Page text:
It's pretty common to see reviews of movies before they've even hit theaters, as critics and celebrities are offered pre-screenings before any of us 'normal' people get a peek.

From what I saw, it was mostly positive reviews when A Star is Born, Bradley Cooper's directorial debut, was getting ready for its public release. In fact, on Rotten Tomatoes, a popular site for movie reviews, a 'Certified Fresh' rating was solidified for the film, and it currently still stands at 90%. Celebrities all over Instagram and Twitter raved over its classic take on an age-old story:

As a moviegoer, I enjoyed the movie immensely. It was (no spoilers) beautiful and tragic, and a touching story about fame, addiction, and love. Let's be real here: I saw it twice.

One thing I've been noticing is that in almost every review, writers and personalities are quick to note the fact that the story is one that has been told and retold over the years...four times total, in fact (if you don't count What Price Hollywood, which it seems a lot of writers don't).  It's been interesting to read about every time I come across one of these pieces-- why is it the retelling we're so obsessed with, rather than the idea of a timeless story that deserves to be revisited every few years as the idea of celebrity ebbs and flows?

Vanity Fair put it pretty perfectly in this article where they note that "watching any telling of A Star Is Born is like taking a Starline bus tour through the anxieties, social dynamics, and vices of Hollywood in that era." Lady Gaga and Bradley Cooper's characters certainly touch on these anxieties, or at least give us a peek into what fame might be like if any of us were to make it big in 2018-- an idea that I think all of us entertain at least once or twice in our lives.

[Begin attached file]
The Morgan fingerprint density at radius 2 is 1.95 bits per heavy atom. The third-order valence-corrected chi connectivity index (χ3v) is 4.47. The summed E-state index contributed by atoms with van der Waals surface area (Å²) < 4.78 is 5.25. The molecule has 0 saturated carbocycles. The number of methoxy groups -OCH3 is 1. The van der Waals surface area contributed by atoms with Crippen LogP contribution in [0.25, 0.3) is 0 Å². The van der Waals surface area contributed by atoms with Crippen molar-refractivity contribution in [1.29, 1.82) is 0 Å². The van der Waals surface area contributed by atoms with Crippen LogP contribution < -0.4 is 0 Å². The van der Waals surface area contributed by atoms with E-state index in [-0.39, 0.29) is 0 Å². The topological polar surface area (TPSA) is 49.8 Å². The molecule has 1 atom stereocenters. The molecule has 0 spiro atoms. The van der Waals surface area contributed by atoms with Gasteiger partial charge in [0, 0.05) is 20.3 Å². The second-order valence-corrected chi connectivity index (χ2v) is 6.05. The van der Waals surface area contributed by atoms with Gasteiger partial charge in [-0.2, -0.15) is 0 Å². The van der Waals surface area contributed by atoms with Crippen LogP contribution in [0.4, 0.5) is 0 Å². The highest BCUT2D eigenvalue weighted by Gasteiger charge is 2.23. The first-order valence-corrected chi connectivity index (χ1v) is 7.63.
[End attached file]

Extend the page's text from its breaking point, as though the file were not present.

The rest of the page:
When I look at a movie like A Star is Born, I see a gorgeous, dramatic story that deserve to be remade, and I'm not sure why that fact is constantly being scrutinized. I compare it to every Marvel movie that's come out in the past ten years-- seriously, how many Spidermen have we had compared to brooding, gorgeous Jackson Maines?

We've had three different iterations of the friendly neighborhood Spiderman since Tobey Maguire's debut in the 2002 film by Sam Raimi, and three Incredible Hulks since Eric Bana's in 2003 (and we could go all the way back to the amazing Lou Ferrigno in 1988 if we want to). Why is it that we have no problem with a recurring superhero, but when it comes to a lovestruck pop starlet, we have to criticize how often she appears in the storyline?

We could discuss the benefits and detriments of A Star is Born and why each point gives it more legs to stand on as a remake, but I think it's just a good freaking movie-- and that, alone, is why we need more of it or stories like it. Can the same be said for 2003's Hulk?

Nope. Sorry, Eric Bana.

What did you think of the film? Let us know in the comments.

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